The institution of slavery could not have existed without help from the government
In 1850, the US Congress passed the Fugitive Slave Act, requiring all citizens and officials of every state to return escaped slaves to their “owners”. Yes, that is all states, including “free states”.
The 1850 law did not come out of the blue, however. The precedent had been set long before, dating back to the US Constitution itself. Article 4, Section 2, Clause 3 reads:
No person held to service or labour in one state, under the laws thereof, escaping into another, shall, in consequence of any law or regulation therein, be discharged from such service or labor, but shall be delivered up on claim of the party to whom such service or labour may be due.
In other words, slave owners had long received the full backing and protection of the Federal Government to assist them in asserting their ownership over other human beings.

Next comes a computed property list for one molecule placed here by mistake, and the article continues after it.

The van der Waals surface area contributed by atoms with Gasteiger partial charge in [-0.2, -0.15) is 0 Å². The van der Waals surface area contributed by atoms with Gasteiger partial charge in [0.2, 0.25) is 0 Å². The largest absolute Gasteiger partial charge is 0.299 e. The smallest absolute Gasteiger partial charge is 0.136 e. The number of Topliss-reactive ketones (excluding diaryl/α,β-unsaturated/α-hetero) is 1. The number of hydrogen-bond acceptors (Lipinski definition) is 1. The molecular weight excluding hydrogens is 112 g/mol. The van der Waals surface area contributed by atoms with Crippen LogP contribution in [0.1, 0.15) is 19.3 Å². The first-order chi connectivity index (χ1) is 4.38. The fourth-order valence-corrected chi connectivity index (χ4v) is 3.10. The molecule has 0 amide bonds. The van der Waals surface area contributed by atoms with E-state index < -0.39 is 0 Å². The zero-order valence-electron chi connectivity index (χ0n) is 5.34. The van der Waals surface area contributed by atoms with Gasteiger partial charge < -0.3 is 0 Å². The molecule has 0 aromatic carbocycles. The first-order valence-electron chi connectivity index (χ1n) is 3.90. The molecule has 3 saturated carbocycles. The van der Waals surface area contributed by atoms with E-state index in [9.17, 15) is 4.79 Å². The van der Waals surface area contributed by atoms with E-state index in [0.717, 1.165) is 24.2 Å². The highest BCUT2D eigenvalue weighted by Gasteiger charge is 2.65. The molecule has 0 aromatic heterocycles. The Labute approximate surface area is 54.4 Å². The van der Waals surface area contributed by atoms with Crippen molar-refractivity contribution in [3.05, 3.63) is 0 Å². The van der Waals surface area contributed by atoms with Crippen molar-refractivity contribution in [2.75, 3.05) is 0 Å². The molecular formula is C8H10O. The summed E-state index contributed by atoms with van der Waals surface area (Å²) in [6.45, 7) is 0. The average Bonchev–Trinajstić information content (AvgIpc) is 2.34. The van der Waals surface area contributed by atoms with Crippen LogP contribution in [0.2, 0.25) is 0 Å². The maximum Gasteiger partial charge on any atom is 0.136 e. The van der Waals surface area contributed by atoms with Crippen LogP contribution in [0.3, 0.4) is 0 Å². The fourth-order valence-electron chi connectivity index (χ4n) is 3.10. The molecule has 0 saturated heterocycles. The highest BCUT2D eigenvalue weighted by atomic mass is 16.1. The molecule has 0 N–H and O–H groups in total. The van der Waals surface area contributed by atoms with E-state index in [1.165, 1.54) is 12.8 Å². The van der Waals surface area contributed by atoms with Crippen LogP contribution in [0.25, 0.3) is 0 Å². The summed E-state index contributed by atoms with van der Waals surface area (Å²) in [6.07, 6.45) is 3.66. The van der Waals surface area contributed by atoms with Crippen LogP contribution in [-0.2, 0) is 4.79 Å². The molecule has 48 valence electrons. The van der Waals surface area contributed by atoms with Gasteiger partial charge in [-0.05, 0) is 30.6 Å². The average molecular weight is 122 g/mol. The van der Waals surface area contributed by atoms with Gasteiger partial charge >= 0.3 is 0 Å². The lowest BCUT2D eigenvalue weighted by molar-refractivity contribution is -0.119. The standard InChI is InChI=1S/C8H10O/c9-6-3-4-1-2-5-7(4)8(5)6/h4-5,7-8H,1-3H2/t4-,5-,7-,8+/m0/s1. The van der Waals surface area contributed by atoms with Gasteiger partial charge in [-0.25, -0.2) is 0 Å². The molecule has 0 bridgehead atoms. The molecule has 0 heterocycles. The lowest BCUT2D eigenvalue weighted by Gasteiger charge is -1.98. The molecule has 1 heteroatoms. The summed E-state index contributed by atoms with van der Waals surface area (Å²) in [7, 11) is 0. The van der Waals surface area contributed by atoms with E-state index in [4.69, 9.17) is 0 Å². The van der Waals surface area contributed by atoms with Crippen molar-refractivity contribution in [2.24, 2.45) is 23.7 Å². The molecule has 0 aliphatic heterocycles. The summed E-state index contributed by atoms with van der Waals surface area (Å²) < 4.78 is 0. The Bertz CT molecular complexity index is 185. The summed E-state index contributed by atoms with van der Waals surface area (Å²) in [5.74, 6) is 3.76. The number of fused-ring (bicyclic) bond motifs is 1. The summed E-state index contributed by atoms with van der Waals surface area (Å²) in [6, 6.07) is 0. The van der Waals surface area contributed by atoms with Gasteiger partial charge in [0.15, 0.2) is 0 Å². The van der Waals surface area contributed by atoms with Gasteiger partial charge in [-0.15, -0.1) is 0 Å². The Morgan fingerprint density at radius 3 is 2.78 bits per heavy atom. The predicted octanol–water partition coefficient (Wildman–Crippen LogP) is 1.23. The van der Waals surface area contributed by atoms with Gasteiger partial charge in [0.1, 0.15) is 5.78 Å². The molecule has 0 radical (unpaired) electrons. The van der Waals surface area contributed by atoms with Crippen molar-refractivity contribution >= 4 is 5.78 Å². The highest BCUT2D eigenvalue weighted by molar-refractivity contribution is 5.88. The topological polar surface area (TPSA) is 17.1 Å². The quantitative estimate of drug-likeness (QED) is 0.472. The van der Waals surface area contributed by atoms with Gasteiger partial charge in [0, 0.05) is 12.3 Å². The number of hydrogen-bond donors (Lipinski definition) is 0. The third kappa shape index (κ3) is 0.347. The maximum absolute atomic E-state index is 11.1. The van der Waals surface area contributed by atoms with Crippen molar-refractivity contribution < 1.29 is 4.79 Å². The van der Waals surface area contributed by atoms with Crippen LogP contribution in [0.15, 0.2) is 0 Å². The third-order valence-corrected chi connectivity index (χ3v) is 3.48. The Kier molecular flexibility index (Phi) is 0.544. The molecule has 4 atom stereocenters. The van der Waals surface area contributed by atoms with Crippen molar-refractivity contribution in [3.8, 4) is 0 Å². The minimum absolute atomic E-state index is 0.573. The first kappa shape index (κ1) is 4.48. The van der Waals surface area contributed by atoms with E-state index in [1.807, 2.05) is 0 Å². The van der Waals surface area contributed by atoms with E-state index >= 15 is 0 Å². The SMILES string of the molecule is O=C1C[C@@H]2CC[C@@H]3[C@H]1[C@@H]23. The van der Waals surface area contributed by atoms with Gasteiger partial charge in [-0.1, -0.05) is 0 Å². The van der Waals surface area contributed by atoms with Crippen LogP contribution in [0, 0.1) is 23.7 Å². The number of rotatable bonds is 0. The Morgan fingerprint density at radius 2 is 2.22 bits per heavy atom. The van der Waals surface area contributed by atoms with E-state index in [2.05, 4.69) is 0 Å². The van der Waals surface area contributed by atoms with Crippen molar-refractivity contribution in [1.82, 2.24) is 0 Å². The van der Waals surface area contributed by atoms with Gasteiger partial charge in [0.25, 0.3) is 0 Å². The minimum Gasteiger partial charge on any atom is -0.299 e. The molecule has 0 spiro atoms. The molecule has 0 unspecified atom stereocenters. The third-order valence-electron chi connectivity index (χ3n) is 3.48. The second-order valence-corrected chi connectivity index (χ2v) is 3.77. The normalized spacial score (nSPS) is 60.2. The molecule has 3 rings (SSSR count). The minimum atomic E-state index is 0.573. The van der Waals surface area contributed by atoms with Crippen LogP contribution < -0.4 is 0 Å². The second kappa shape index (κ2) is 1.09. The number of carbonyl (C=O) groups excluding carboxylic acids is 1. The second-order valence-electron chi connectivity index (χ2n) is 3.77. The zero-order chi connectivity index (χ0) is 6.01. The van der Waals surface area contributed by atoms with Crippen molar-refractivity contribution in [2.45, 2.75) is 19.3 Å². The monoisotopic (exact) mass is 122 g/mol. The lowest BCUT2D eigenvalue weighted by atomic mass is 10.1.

Imagine for a moment that this governmental protection had never existed, and that a plantation owner was on his own when it came to forcibly keeping a dozen or more individuals captive to work his fields. The balance of power would certainly not be in his favor, and preventing escape or revolt would prove to be an overwhelming task even to the most vigilant “masters”.
Without government essentially doing the dirty work to protect the financial interests of slave-owners, slavery as an institution could not exist.